You coach a lot of CEOs. What do they ask you and what’s your best piece of advice these days for PE CEOs who might feel like a piece of metal between the anvil and the hammer at their companies?
Just be totally, brutally honest with yourself. Don’t fool yourself about anything. Just look at yourself in the mirror every day and ask yourself, “How am I doing? How am I really doing? Where am I going? Am I good at what I’m doing? What am I not very good at? How should I go about doing what I need to do?” Just don’t fool yourself. Too many times, people just don’t have that self-compass, which is so important whether you’re in a private or a public thing.
The second thing is talent, talent, talent right now. There really is a war for talent, and it’s not all about money and incentives. It’s also about people feeling valued. So CEOs creating that high-touch environment with not only the level twos, but level threes and level fours can make a huge difference.
If you can prevent some of your hate-to-lose people from leaving in this environment, that can be very valuable. And talent then creates very good strategies and action plans. All the good stuff will occur if you have to have the talent. And at that point, the CEO has to be the culture shaper and the culture carrier, and both are very important. One is to shape it the way you want it to be and the second is you have to live it so people can see you doing it.
Many times people focus on performance, but good CEOs focus on: what do you do so that you get the performance? That means excellence in knowing your customers—intimacy with customers. Excellence in internal team spirit and teamwork.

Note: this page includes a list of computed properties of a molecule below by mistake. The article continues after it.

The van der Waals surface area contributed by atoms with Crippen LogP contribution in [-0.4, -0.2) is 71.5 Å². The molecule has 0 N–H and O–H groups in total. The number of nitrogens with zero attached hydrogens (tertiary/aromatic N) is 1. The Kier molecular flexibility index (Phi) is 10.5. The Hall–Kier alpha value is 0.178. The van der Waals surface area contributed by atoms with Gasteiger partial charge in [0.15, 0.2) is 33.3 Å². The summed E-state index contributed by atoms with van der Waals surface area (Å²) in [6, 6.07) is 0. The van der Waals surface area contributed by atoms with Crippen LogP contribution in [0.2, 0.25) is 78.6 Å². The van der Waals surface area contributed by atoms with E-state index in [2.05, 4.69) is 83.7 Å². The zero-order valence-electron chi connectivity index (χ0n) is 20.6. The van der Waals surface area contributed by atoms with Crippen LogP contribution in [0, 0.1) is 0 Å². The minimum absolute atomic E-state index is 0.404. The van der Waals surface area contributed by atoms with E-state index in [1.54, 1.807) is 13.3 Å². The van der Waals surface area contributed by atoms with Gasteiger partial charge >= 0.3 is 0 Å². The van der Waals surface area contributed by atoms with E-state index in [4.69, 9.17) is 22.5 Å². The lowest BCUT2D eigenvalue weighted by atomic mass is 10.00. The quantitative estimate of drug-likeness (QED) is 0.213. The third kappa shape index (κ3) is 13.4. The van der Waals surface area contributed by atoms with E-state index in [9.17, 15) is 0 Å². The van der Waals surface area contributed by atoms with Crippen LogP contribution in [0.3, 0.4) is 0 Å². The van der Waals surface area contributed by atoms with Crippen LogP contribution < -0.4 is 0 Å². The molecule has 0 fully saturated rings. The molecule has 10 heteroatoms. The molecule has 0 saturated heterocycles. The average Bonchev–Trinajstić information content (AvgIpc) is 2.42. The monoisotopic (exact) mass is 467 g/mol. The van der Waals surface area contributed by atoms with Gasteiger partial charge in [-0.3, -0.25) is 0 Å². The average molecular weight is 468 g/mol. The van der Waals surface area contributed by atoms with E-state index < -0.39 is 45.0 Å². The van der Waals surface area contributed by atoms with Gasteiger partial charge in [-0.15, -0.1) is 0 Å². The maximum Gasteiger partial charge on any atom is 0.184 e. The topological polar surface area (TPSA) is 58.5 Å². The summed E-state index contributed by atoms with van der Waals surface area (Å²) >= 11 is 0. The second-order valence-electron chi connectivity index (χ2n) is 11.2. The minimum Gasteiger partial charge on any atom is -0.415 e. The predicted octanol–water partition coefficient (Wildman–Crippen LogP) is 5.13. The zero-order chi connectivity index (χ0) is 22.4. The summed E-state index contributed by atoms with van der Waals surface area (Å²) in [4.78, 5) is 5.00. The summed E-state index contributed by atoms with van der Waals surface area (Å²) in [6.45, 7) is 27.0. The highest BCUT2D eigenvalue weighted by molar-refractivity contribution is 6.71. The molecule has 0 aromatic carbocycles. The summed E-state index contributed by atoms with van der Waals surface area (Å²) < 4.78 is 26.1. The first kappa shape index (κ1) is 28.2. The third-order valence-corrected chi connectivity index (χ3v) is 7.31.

These basics are absolutely critical. Some CEOs preach it regularly and live it themselves and that company is a much stronger company than those that just give it lip service, but really don’t come across as authentic on what matters.
That’s where it finally catches up with you sooner or later, because if you are in a five-to-seven-year journey and if you haven’t built that internal resonance with your people and your customers, then you cannot outperform your competition. You’re probably going to be at—or below—your competitive situation.
The point I make to everybody is try to build that extraordinary resonance so you can get extraordinary results. If you have that resonance, you’ll have the extraordinary innovation. You’ll have extraordinary customer touch. You’ll have great team spirit on the inside, good communication. Everything will go well for you.
The other item I say to companies that scale up: if you’re growing 15 percent, 20 percent a year over three or four years, you’re soon going to be double the size and you’ll have more complexity, more layers, more silos. Fight the silo problems. You can’t avoid silos, but make the matrix not a problem to be managed, make it a competitive tool where you will do a better job than your competition. The reality is, as you get larger, you are going to have to work with a matrix. You are gonna have to work with layers. But make the culture your competitive weapon.
It’s surprising how people can be very successful with this. Others, they are just bound down, they’ll get very bureaucratic and eventually things don’t go well because internal groups don’t know what the other groups are doing or they start to have internal competition, which is not productive. The company starts to slow down and keeps slowing down and it becomes a helpless supertanker. It’s a real problem. So keeping the company alive, agile, and well-connected is really very important.